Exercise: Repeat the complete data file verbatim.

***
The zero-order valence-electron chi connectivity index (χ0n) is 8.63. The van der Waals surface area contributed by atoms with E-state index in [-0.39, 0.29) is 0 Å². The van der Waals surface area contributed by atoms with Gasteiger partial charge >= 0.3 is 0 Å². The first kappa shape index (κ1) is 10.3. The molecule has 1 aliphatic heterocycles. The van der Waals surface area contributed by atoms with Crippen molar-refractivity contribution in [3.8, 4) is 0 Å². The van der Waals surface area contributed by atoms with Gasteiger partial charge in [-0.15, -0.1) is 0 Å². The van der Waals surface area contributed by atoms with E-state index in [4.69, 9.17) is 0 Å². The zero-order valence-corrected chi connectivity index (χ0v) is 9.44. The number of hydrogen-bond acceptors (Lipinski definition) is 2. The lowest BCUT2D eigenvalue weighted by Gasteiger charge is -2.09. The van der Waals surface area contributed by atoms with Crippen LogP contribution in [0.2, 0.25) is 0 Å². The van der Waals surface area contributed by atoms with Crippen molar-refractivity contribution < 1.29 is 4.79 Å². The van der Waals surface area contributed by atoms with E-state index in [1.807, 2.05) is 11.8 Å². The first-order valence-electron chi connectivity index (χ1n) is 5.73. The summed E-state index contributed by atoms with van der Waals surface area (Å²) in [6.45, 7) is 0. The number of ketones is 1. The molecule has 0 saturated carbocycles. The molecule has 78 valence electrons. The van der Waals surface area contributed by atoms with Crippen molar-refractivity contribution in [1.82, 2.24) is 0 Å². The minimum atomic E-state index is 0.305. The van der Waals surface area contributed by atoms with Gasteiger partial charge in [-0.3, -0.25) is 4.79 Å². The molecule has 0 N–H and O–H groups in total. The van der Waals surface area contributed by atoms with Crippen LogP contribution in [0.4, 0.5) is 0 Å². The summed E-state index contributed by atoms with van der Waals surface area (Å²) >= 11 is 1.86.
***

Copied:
The zero-order valence-electron chi connectivity index (χ0n) is 8.63. The van der Waals surface area contributed by atoms with E-state index in [-0.39, 0.29) is 0 Å². The van der Waals surface area contributed by atoms with Gasteiger partial charge >= 0.3 is 0 Å². The first kappa shape index (κ1) is 10.3. The molecule has 1 aliphatic heterocycles. The van der Waals surface area contributed by atoms with Crippen molar-refractivity contribution in [3.8, 4) is 0 Å². The van der Waals surface area contributed by atoms with Gasteiger partial charge in [-0.15, -0.1) is 0 Å². The van der Waals surface area contributed by atoms with E-state index in [4.69, 9.17) is 0 Å². The zero-order valence-corrected chi connectivity index (χ0v) is 9.44. The number of hydrogen-bond acceptors (Lipinski definition) is 2. The lowest BCUT2D eigenvalue weighted by Gasteiger charge is -2.09. The van der Waals surface area contributed by atoms with Crippen LogP contribution in [0.2, 0.25) is 0 Å². The van der Waals surface area contributed by atoms with Crippen molar-refractivity contribution < 1.29 is 4.79 Å². The van der Waals surface area contributed by atoms with E-state index in [1.807, 2.05) is 11.8 Å². The first-order valence-electron chi connectivity index (χ1n) is 5.73. The summed E-state index contributed by atoms with van der Waals surface area (Å²) in [6.45, 7) is 0. The number of ketones is 1. The molecule has 0 saturated carbocycles. The molecule has 78 valence electrons. The van der Waals surface area contributed by atoms with Crippen molar-refractivity contribution in [1.82, 2.24) is 0 Å². The minimum atomic E-state index is 0.305. The van der Waals surface area contributed by atoms with Gasteiger partial charge in [-0.3, -0.25) is 4.79 Å². The molecule has 0 N–H and O–H groups in total. The van der Waals surface area contributed by atoms with Crippen LogP contribution in [0.4, 0.5) is 0 Å². The summed E-state index contributed by atoms with van der Waals surface area (Å²) >= 11 is 1.86.